Tunisian president rules out any chance of establishing diplomatic ties with Israel

Kais Saied says the word ‘normalization’ does not exist for him when it comes to Jewish state, days after news of Libya-Israel FM meeting sparked fierce backlash

Tunisian President Kais Saied takes part in a meeting at the Quirinale presidential palace in Rome on July 24, 2023. (Handout / Quirinale Press Office / AFP)
Tunisian President Kais Saied takes part in a meeting at the Quirinale presidential palace in Rome on July 24, 2023. (Handout / Quirinale Press Office / AFP)

Tunisian President Kais Saied said this week that the word “normalization” does not exist for him when it comes to Israel.

Saied made the comments at a meeting for foreign ambassadors in the capital Tunis on Tuesday, according to the Tunisian news website Nessma.

Saied called on the newly appointed ambassadors from four countries — Serbia, Iran, Iraq and Turkey — to never forget the Palestinian cause, the “central issue for all nations.”

The Tunisian president stressed the importance of advocating for Jerusalem to be the capital of an independent Palestinian state, for a “right of return” to today’s Israel for Palestinian refugees, and for the Palestinian people to regain their rights over “all of Palestine.”

The comments came two days after Foreign Minister Eli Cohen announced a meeting with his Libyan counterpart Najla Mangoush in Rome last week, causing an uproar in the North African country and in Israel.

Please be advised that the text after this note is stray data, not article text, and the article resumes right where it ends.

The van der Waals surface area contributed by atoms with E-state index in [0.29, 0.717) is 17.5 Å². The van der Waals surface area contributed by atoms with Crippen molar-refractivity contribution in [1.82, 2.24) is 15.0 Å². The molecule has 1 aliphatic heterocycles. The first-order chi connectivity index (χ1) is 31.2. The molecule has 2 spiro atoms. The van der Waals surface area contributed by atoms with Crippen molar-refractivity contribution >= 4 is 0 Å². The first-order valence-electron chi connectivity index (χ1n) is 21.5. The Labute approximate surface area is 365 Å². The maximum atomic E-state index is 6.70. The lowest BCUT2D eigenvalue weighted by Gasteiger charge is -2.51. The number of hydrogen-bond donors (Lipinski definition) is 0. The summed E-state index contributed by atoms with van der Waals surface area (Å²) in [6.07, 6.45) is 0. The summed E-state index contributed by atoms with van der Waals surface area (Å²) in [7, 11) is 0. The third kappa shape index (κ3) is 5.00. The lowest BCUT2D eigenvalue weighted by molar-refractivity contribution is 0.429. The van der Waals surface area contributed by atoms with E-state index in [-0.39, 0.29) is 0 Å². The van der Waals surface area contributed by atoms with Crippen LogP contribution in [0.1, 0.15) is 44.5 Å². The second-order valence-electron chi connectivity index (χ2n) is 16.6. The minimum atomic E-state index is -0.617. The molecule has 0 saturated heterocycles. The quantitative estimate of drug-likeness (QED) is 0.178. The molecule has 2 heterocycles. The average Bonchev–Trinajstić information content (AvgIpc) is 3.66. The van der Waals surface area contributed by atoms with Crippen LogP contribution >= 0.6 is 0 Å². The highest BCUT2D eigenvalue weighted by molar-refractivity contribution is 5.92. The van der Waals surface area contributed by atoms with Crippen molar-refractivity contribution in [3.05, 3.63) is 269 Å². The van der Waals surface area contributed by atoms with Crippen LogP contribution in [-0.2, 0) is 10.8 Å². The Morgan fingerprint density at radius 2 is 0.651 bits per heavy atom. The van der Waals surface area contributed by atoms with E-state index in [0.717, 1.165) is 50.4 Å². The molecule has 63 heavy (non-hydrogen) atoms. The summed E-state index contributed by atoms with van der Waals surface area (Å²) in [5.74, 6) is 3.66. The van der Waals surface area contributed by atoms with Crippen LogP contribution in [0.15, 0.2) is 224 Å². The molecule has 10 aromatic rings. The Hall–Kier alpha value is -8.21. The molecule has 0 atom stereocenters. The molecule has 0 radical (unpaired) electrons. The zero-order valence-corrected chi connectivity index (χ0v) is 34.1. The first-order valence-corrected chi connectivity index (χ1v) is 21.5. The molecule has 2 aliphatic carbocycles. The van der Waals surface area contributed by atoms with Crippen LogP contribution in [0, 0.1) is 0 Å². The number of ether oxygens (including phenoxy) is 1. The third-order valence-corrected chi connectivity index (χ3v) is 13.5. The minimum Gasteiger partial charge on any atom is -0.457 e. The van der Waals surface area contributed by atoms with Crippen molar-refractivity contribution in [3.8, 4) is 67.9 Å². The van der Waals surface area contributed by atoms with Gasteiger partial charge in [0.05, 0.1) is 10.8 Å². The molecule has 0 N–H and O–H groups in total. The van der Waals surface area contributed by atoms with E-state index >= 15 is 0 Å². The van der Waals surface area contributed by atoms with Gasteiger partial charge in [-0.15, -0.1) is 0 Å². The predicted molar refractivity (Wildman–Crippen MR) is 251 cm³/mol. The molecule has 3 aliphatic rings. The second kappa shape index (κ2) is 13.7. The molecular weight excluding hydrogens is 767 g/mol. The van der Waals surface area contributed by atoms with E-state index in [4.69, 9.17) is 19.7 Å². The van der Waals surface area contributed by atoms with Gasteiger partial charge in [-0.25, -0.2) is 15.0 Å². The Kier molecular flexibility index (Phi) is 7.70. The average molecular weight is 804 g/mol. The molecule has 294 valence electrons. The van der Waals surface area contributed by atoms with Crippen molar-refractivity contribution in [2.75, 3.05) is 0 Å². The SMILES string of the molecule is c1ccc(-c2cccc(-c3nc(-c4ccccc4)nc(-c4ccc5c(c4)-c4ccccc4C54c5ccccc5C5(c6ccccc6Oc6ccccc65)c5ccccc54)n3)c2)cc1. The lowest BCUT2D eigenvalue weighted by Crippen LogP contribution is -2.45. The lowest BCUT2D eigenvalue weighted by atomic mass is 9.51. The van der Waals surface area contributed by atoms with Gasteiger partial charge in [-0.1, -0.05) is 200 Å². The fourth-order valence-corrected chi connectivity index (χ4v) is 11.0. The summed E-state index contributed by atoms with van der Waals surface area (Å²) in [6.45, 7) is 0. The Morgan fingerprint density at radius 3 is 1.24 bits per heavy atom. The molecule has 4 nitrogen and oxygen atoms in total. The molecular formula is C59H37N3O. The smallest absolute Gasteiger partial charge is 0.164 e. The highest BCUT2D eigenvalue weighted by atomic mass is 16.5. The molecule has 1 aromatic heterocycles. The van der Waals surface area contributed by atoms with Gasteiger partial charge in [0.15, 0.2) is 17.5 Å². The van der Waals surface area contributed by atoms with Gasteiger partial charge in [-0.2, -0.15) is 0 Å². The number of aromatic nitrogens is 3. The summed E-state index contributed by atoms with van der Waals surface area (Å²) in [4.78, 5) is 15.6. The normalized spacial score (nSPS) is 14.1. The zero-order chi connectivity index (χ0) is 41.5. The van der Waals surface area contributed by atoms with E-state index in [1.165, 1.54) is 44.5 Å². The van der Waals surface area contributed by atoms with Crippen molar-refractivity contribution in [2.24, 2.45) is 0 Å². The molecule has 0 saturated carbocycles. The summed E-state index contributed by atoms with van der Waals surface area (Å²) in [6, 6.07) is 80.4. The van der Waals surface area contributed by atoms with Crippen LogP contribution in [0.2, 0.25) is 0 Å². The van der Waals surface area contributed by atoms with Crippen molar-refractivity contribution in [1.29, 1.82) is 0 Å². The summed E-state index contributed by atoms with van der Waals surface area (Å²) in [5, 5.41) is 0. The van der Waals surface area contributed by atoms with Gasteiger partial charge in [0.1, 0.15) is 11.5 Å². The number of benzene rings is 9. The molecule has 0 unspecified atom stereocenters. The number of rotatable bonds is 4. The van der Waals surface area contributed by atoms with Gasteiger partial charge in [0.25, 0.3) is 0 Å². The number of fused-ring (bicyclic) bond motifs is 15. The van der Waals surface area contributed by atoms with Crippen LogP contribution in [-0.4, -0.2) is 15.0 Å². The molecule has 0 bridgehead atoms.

Mangoush was fired from her post and has fled the country to Turkey, according to Libyan officials.

Libyans burn a shirt showing an Israeli flag, Foreign Minister Eli Cohen and his Libyan counterpart Najla Mangoush, in Tripoli, Libya, August 27, 2023. (AP Photo/Yousef Murad)

Following Cohen’s revelation of the meeting, Libyan Prime Minister Abdul Hamid Dbeibeh visited the Palestinian embassy in the Libyan capital, Tripoli, on Monday to affirm his country’s continued support of the Palestinian cause.

Ever since Israel signed the groundbreaking US-brokered Abraham Accords with the United Arab Emirates, Bahrain, and Morocco in 2020, and later Sudan, the Jewish state has sought to expand normalization efforts to additional countries.

In recent months, Washington has reportedly led talks to forge some sort of deal between Israel and Saudi Arabia, a major regional power broker that also recently renewed ties with Iran.

But as Israel’s alliances in the region have expanded, some Arab and Muslim nations have doubled down on their refusal to establish ties with Jerusalem without a final status agreement with the Palestinians.

Last week, Qatari Prime Minister Mohammed bin Abdulrahman Al-Thani said that while “we don’t have a war with Israel, the Israelis have an occupation over the Palestinians.” Al-Thani stressed that any normalization agreement between an Arab nation and Israel without the creation of a Palestinian state “doesn’t represent peace.”

Last year, Iraq passed a law criminalizing any normalization of relations, including business ties, with Israel. The legislation says that violation of the law is punishable by death or life imprisonment.

Rumored talks with Indonesia have been floated in the past, but the country later lost the right to host the U-20 World Cup after refusing to allow Israelis to take part.

While Kuwait has also been rumored to be considering such ties, officials have said in the past the country would be the “last to normalize” relations with Israel.

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